Something odd is happening in Ramadi, once considered the most dangerous city in Iraq.
Residents reported curious declarations hanging from mosque walls and market stalls recently in Ramadi...The fliers said Iraqi militants had turned on and were killing foreign al-Qaida fighters, their one-time allies.
It seems followers of Jordanian militant Abu Musab al-Zarqawi are no longer welcome in Anbar province
"So far we have cleared 75 percent of the province and forced al-Qaida terrorists to flee to nearby areas," said Osama al-Jadaan, a leader of the Karabila tribe, which has thousands of members living along the Syrian border.
He said his people have captured hundreds of foreign fighters and handed them to authorities.
The drive, dubbed Operation Tribal Chivalry, is designed to secure the country's borders with Syria, Jordan and Saudi Arabia to prevent foreign fighters from crossing in.
Gee, I wonder if in their rush to declare a non-existent "civil war" in Iraq, the media has confused some bombings and killings that were actually Iraqis driving out terrorists with "sectarian" violence.Relations between residents and the foreign fighters started to sour, however, when the foreigners started killing Iraqis suspected of having links to the Americans or even for holding a government job.
The rift became an outright split four months ago, with a wave of assassinations and bombings that killed scores of Anbar residents. The attacks were blamed on al-Qaida.
In late November, tribal and religious leaders, former army officers and hundreds of ordinary Iraqis met in Ramadi with U.S. military commanders for a first-ever comprehensive dialogue on what could be done to speed a U.S. withdrawal.
Afterward, gunmen began killing some of those who had met with the Americans or who had urged Sunnis in the region to vote in the U.S.-backed parliamentary elections Dec. 15. Several top clerics and a tribal leader were killed.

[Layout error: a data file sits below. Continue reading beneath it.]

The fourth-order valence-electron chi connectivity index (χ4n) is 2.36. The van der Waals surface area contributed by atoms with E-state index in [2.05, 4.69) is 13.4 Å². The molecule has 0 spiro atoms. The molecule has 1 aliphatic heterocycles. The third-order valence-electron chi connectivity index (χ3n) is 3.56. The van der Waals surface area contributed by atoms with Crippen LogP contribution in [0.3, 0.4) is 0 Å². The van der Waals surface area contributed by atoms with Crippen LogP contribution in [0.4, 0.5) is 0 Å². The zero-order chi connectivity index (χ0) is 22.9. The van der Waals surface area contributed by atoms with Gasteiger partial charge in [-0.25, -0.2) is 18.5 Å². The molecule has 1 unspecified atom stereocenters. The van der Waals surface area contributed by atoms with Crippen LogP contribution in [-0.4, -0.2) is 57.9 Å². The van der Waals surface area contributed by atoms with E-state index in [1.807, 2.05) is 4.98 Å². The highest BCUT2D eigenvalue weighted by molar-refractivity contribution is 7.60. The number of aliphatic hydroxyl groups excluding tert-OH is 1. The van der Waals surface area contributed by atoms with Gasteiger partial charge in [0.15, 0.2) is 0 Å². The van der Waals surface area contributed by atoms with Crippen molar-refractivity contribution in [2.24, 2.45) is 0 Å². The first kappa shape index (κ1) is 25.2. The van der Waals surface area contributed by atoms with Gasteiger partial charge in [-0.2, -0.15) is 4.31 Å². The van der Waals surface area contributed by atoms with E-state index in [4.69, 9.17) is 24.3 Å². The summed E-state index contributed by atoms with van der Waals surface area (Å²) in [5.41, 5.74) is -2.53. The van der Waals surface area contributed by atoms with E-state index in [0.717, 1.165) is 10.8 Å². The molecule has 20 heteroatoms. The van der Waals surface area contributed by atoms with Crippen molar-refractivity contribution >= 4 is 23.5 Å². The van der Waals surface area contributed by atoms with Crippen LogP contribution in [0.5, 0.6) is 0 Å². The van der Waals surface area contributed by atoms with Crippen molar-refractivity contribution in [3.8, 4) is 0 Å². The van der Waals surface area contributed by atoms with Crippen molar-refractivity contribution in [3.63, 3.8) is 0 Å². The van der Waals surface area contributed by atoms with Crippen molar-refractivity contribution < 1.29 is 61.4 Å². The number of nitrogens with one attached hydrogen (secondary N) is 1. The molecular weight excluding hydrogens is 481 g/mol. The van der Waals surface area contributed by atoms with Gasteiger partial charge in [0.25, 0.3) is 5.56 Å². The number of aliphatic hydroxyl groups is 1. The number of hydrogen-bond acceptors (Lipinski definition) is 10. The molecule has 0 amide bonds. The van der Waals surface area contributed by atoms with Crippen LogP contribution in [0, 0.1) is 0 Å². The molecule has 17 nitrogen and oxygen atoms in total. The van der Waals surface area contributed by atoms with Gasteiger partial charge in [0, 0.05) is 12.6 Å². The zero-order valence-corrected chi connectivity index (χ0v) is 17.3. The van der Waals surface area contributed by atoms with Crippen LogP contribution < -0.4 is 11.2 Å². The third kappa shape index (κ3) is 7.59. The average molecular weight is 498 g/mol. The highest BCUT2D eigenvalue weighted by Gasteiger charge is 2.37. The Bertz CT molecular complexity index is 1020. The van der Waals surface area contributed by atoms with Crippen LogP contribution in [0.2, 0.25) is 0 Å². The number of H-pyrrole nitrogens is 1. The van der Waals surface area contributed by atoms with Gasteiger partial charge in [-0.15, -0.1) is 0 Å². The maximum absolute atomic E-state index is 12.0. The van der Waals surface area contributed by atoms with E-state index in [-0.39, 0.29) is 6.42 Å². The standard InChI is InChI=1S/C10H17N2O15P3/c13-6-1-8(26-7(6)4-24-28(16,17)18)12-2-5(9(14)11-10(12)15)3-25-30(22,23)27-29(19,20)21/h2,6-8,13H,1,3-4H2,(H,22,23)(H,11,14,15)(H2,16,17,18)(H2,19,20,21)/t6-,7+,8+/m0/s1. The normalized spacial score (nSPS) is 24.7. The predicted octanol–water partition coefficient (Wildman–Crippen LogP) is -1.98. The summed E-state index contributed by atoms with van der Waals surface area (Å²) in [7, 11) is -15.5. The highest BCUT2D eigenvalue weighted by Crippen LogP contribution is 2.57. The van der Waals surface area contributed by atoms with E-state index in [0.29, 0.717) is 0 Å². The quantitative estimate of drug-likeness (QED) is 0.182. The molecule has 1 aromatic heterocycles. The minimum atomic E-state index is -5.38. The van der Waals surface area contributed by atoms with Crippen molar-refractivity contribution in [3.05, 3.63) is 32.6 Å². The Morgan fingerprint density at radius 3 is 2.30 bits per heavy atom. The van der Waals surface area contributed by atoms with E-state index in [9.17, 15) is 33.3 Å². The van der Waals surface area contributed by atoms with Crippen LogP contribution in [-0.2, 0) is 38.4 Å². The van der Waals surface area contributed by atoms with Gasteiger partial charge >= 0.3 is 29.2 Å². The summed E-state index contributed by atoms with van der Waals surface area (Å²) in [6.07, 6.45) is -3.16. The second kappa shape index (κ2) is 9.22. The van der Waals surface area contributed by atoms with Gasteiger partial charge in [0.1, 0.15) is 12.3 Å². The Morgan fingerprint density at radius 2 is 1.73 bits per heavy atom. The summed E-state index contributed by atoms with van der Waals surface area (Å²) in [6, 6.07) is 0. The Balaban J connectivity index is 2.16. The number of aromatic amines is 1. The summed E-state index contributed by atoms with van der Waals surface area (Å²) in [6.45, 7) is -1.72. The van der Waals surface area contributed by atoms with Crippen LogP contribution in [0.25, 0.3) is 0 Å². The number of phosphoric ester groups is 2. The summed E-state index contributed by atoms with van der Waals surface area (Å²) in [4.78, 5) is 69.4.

The deadliest attack — a suicide bombing Jan. 5 among a line of police recruits in Ramadi — killed at least 58, including U.S. troops.
Stunned city residents turned on al-Qaida, and al-Jadaan announced an agreement with the U.S.-backed Iraqi government to help with security.
The moves by al-Jadaan's men and Iraqi army units against al-Qaida forced many of the foreign fighters to flee to central and eastern areas of Iraq — some to the mountains near Iran — that have large Sunni populations, al-Jadaan said.
That prompted tribes in the central city of Hawija, where some al-Qaida fighters sought refuge, to issue a statement earlier this week openly declaring war on foreign al-Qaida members.
Claims such as those issued by the tribesmen and local military officers are nearly impossible to confirm, but the considerable drop in suicide bombings throughout the country recently indicates operations by al-Qaida foreigners have been hampered.
Al-Jadaan, the Anbar tribal leader, looked confidently to the future and - if his prediction comes true - what likely will be a hero's role in the eyes of the U.S. military.
``Under my leadership and that of our brothers in other tribes, we are getting close to the shelter of this terrorist,'' al-Jadaan said of al-Zarqawi. ``We will capture him soon.''
This story was not carried in the New York Times....